What's happening physiologically and chemically to us when we sing - and why does it make us feel happy - and free.By BBC World Service
How young Iranian musicians and singers are finding ways of breaking the restrictions on the public performance of music and songs. And how they're leaving Iran to do it.By BBC World Service
The music that helped forge a new Argentine identity after the violence of military rule in the 1970s and 1980s.By BBC World Service
American civil rights song and Nina Simon hit I Wish I Knew How it Would Feel to be Free is instantly recognisable. How did the song come to be written and what is its place in the US today?By BBC World Service
Jimi Hendrix's 1967 gig at the Marquee club in London launched his career. His English girlfriend, Kathy Etchingham, recalls her relationship with a man who would become a musical legend.By BBC World Service
Beautiful singing in harmony from around the world. This documentary looks at when and why we sing, what it means to us musically and emotionally and how harmonising differs from place to place.By BBC World Service
Forget its low-key, supper club reputation, bossa nova was tied to a political revolution in Brazil. Presenter Monica Vasconcelos travels to Rio to meet musicians that were part of the original bossa scene - Joyce and Marcus Valle, Eumir Deodato and music writer Ruy Castro.By BBC World Service
Mike Williams talks to critics, fans, academics and historians to try and explain why Lou Reed's music changed everything.By BBC World Service
Spain's current economic crisis is seeing the return of flamenco as a form of protest. Jason Webster explores its history.By BBC World Service
For more than four decades, David Bowie has entranced his followers. As he releases his first new material in ten years, Samira Ahmed looks at his particular appeal for British Asian women across the generations.By BBC World Service
Did Johnny Cash have any real impact on prison reform in America? Was it realistic for Cash to attempt to rehabilitate an inmate through music?By BBC World Service
How singer Johnny Cash's experiences performing concerts in jails across the US turned him into a passionate prison reformer.By BBC World Service
To mark the 30th anniversary of the world's biggest selling album we look at what Michael Jackson means to the Ivory Coast village of Krindjabo - where after DNA tests revealed the singer was descended from the royal Sanwi line - he was declared a royal, known as Prince Michael Jackson Amalaman Anoh.…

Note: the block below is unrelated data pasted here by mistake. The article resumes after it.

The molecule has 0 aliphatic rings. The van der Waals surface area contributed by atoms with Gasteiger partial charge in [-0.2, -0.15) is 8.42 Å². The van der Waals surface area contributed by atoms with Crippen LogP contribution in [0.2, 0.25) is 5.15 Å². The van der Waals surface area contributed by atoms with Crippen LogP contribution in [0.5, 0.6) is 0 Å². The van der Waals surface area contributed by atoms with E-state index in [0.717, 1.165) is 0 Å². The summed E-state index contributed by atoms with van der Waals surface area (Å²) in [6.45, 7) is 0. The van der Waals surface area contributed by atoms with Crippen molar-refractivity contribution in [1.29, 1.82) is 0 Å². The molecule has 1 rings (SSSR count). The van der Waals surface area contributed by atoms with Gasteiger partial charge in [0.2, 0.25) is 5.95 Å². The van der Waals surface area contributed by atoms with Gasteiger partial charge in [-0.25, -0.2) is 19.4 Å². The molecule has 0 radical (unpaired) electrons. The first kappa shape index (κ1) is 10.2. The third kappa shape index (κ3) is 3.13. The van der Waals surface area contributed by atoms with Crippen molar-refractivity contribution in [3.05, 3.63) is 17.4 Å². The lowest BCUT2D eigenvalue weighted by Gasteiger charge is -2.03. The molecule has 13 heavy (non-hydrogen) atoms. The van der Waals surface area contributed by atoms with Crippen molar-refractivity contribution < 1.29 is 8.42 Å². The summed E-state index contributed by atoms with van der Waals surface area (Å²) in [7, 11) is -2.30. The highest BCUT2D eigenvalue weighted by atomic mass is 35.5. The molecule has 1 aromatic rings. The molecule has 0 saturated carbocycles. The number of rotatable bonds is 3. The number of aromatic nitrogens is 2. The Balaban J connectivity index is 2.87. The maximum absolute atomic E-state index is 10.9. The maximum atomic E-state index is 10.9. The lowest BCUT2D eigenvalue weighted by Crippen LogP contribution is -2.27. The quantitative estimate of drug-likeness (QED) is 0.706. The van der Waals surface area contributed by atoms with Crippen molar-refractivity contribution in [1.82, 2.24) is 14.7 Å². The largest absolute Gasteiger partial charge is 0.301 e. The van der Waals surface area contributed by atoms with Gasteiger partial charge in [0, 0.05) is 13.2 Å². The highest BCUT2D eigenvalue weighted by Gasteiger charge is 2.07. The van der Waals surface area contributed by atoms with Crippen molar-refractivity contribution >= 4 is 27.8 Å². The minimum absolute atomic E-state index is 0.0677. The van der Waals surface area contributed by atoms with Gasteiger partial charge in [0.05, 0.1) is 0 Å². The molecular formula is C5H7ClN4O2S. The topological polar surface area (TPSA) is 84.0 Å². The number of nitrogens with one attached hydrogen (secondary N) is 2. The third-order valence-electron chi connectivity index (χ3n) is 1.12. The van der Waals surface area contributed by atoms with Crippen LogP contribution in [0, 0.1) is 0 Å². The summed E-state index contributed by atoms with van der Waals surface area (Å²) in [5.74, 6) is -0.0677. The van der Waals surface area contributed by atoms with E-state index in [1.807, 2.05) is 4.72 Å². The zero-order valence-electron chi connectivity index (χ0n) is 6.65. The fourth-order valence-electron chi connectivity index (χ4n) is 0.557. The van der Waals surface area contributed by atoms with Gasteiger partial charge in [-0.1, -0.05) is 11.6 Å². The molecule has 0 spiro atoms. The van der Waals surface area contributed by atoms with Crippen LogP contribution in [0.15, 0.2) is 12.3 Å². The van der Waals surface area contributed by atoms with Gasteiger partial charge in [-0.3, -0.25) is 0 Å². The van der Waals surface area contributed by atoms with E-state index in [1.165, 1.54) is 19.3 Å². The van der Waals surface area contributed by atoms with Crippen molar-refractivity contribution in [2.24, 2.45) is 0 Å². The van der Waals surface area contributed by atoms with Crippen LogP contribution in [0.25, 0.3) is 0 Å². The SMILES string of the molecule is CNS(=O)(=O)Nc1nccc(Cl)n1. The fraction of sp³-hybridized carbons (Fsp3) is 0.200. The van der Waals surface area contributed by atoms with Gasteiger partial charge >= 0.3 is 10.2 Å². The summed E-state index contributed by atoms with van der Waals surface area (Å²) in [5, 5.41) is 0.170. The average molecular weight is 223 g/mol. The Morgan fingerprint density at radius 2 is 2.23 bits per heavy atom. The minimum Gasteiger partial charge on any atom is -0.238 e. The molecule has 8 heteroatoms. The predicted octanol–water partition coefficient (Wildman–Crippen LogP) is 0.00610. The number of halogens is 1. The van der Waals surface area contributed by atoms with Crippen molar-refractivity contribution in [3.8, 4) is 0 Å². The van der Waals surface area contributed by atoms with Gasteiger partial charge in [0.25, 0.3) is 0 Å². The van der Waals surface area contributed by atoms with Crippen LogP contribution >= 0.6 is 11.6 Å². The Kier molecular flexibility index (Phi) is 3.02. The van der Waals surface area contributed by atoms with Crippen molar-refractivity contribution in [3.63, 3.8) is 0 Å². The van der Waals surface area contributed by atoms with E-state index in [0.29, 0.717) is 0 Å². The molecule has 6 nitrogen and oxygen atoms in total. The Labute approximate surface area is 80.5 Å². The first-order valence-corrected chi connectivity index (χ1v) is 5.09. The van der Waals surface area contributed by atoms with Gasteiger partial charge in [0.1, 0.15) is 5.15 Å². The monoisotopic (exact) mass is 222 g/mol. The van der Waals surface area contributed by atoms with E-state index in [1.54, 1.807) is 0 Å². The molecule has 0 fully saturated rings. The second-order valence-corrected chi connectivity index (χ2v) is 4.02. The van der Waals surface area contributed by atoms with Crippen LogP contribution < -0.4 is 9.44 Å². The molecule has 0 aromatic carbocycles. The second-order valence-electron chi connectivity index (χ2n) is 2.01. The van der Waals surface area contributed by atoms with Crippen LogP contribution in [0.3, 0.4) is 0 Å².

Colin Grant explores the daring and innovative music that has come from Jamaica since its independence, 50 years ago.By BBC World Service
Writer and DJ Joe Fletcher tracks down forgotten musicians who made records in the 60's and 70's, in America's Deep South. In part two he speaks to Pastor Tim Daniels and two members of the Ramada Singers - LC Jacobs and James Johnson.By BBC World Service
Writer and DJ Joe Fletcher tracks down forgotten musicians who made records in the 60's and 70's, in America's Deep South. In part one he speaks to Johnny 'Hurricane' Jones, Paul Anderson and Little Jan Buckner.By BBC World Service
Robert Elms continues his search for the musical soul of London. He discusses the pride that puts a swagger in the step of Londoners. He finds it in the characters of street sellers, wartime entertainers and the songs that were played in East End music halls.By BBC World Service
Robert Elms searches for the musical soul of London, celebrated in over a century of song. This two-part special features songs by The Clash, David Bowie, Lord Kitchener, Gert and Daisy, Lily Allen, The Kinks, Professor Green and many more.What do Robert's personal musical highlights reveal about the history and geography of the capital?…
Gary Kemp presents this programme which marks the 40th anniversary of one of the most influential albums ever recorded - David Bowie's The Rise and Fall of Ziggy Stardust and The Spiders from Mars, which was released on 6 June 1972.By BBC World Service
Poet Lemn Sissay - whose own life was uniquely altered on hearing Marley's music and by discovering a shared Ethiopian connection - talks to fans and musicians, from all over the world to find out what it is about Bob Marley's music that has created such a passionate - and diverse - following.By BBC World Service
Smokey Robinson explores the social and political impact of Marvin Gaye's classic album - What's Going On - and explains why Marvin's masterpiece still has resonance today.By BBC World Service
Sweden is home to one of the world's oldest and yet most modernised courts. But why is it that a growing number of people here are opposed to keeping the king as head of state?
Lucy Williamson reports on why Mexico, a developing Catholic nation, is the latest country to turn away from marriage.
A two-part documentary investigating the decline of the extended family and the rise of the nuclear household. Lucy Williamson reports from Nepal and Mexico.
Why has the insurgency in India's north-east lasted so long?
Rita Ray traces the history of the 'clave', a deceptively simple but hypnotic beat which became the foundation of Cuban music and deeply influenced soul and rock and roll.
"Mosquito one, mosquito two, mosquito jump in a hot callaloo." What are the world's most popular number rhymes and how do they overlap between different cultures? Kim Normanton looks at the approaches to counting around the world.
Mukul Devichand tells the story of Mohamed ElBaradei, the Nobel Laureate and former Chief Weapons Inspector who some want to see as the next president of Egypt.
Can't think who to have as your best man? Lost your job and need a bogus boss to fool your family that you're still in work? The BBC's Tokyo correspondent Roland Buerk investigates Japan's growing "rent a friend" service sector.
The BBC's War correspondent Jonathan Charles collects poetry from Afghan civilians reflecting on decades of conflict.
Sheila Dillon looks at disappearing food tribes and finds out why efforts are underway to preserve indigenous food cultures.
Peter White is blind, but travels all over the world for his job. By listening to the sounds of his surroundings, he gets to know a place. What does he discover about the cities of Istanbul and San Francisco?